The murder of Al Jazeera’s veteran reporter, Shireen Abu Akleh by Israeli forces, and the subsequent Israeli attack on mourners at her funeral, highlight the need for continuing solidarity with the Palestinan cause. Critical Mass writer and editor Ann Newton-Marcial has written before about her activity in the Eastbourne branch of the Palestine Solidarity Campaign. Today we thank her PSC branch chair, Sarah Kishawi, who has sent us this report of Saturday’s national demonstration in London and provided the pictures.
Tens of thousands of people came together in London on Saturday, to stand in solidarity with the oppressed Palestinian people and to acknowledge 74 years of the Nakba. ‘Nakba’ meaning catastrophe in Arabic, refers to the displacement of over 750,000 Palestinians from their homes, the killing of 13,000 more and the eradication of over 500 Palestinian villages, in order to expel the Palestinians and also to prevent their return. It was carried out by Zionist militias in 1948, as they pursued their goal of creating an exclusive Jewish state.
The goal has not changed, but the steadfastness of the Palestinian people has meant that Israel has had to stoop ever lower trying to achieve this goal. The Nakba continues to this day, with Palestinians living under an apartheid regime, denied their most basic of human rights, treated as an inferior racial group, dispossessed of their land and refused their right of return.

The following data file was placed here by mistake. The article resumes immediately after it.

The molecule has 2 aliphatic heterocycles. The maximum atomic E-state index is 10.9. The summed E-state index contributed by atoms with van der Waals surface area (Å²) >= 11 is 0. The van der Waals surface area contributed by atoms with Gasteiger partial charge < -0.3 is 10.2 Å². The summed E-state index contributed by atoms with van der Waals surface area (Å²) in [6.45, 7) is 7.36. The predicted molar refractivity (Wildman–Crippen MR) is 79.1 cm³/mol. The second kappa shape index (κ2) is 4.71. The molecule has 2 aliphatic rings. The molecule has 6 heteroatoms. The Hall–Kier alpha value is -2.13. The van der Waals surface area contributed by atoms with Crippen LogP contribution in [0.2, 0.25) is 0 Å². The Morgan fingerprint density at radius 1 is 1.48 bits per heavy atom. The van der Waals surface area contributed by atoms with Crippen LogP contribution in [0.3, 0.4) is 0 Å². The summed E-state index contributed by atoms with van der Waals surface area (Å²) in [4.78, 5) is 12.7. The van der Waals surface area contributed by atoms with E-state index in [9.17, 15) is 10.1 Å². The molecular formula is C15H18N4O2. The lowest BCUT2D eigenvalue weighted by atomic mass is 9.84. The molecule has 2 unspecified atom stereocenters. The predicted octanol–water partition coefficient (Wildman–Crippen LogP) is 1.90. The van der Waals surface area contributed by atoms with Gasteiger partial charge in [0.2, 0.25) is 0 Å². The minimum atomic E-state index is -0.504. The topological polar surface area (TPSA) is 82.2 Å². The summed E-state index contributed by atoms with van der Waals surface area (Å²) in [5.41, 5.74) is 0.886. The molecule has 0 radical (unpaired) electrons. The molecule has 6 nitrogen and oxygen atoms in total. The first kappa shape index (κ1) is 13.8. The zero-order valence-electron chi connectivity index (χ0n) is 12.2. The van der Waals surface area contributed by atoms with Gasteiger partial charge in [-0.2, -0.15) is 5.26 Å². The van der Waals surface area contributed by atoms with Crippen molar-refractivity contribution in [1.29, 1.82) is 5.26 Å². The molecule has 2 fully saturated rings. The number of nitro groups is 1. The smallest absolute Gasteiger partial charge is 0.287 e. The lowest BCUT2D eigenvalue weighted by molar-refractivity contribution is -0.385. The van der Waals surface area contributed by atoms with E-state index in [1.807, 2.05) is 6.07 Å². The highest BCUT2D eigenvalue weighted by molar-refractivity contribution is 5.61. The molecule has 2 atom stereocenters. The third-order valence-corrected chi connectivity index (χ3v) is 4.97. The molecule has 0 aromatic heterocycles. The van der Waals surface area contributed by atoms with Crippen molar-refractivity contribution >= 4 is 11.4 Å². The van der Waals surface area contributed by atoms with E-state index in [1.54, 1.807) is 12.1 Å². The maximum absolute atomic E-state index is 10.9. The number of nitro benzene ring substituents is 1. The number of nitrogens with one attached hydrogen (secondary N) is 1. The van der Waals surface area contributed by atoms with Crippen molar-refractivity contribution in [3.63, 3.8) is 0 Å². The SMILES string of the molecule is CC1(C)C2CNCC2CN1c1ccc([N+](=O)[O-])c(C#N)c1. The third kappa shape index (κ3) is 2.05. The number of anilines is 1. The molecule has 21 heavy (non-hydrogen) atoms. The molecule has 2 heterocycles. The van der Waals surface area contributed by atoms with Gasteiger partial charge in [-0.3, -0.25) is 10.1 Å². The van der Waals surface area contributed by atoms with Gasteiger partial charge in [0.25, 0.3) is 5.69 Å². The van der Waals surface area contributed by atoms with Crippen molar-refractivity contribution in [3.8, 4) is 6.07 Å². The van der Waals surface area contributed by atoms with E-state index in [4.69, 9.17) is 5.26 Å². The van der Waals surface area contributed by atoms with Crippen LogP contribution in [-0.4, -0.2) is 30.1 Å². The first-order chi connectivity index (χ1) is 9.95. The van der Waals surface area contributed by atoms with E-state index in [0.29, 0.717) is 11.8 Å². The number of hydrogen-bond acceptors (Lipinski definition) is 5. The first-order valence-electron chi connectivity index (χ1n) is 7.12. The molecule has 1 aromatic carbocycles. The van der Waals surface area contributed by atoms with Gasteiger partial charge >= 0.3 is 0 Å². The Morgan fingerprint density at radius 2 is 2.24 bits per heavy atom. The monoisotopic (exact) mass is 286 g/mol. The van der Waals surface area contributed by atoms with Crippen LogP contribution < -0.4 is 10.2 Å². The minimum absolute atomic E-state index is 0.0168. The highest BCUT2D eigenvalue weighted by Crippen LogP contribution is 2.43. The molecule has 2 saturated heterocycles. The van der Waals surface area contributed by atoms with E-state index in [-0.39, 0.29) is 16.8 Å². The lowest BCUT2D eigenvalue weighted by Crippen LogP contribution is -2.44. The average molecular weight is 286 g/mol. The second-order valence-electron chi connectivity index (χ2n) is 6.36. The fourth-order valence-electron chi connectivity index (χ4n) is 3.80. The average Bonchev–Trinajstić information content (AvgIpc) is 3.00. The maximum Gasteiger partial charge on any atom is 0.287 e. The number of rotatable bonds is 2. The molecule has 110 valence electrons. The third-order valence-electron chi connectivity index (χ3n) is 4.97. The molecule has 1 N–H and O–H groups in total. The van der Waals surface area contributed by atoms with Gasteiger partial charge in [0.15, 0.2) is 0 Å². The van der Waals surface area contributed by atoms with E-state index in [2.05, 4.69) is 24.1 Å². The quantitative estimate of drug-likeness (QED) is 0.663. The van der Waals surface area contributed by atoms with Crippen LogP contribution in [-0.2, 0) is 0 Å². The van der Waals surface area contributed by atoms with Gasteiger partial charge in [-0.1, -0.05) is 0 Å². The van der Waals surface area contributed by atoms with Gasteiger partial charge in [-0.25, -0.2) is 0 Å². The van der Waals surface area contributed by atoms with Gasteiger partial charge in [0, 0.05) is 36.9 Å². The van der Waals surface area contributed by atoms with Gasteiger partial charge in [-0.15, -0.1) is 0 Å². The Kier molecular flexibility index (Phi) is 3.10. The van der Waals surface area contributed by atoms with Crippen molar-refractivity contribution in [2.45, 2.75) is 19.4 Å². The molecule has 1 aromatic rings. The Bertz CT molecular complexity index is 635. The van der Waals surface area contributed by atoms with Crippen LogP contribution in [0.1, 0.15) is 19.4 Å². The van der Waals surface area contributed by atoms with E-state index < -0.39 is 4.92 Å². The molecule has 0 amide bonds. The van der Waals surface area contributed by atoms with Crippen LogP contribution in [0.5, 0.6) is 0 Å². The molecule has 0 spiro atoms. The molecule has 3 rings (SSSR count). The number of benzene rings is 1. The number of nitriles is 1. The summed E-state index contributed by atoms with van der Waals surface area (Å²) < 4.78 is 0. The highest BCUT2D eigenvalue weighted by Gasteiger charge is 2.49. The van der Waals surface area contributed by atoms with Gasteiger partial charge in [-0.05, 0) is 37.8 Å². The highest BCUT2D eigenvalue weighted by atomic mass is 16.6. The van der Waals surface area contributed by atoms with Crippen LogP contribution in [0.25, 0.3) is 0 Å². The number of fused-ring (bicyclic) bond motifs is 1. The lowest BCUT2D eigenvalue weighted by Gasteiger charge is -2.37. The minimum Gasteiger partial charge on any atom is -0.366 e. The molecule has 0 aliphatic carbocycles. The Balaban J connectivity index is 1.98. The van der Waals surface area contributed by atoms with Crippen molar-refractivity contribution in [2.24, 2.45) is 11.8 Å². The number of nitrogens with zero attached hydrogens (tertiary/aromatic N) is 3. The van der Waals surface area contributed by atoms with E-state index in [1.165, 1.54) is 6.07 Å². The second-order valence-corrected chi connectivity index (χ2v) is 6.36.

These tens of thousands of supporters, young and old, all on the right side of history, came from far and wide to show their solidarity and to march from the BBC headquarters to Downing Street. Many were holding pictures of the reporter Shireen Abu Akleh and expressing outrage at her murder by Israeli forces on Wednesday. 55 blue press flak jackets were held up at Downing Street, to commemorate the 55 journalists murdered by Israel since 2000. Israel continues to kill with impunity. So far this year, 10 Palestinian children have been murdered.
Chants of “No justice. No peace” and “When Palestine is occupied, resistance is justified” were heard loudly and clearly, and the feeling of solidarity was strong and unifying.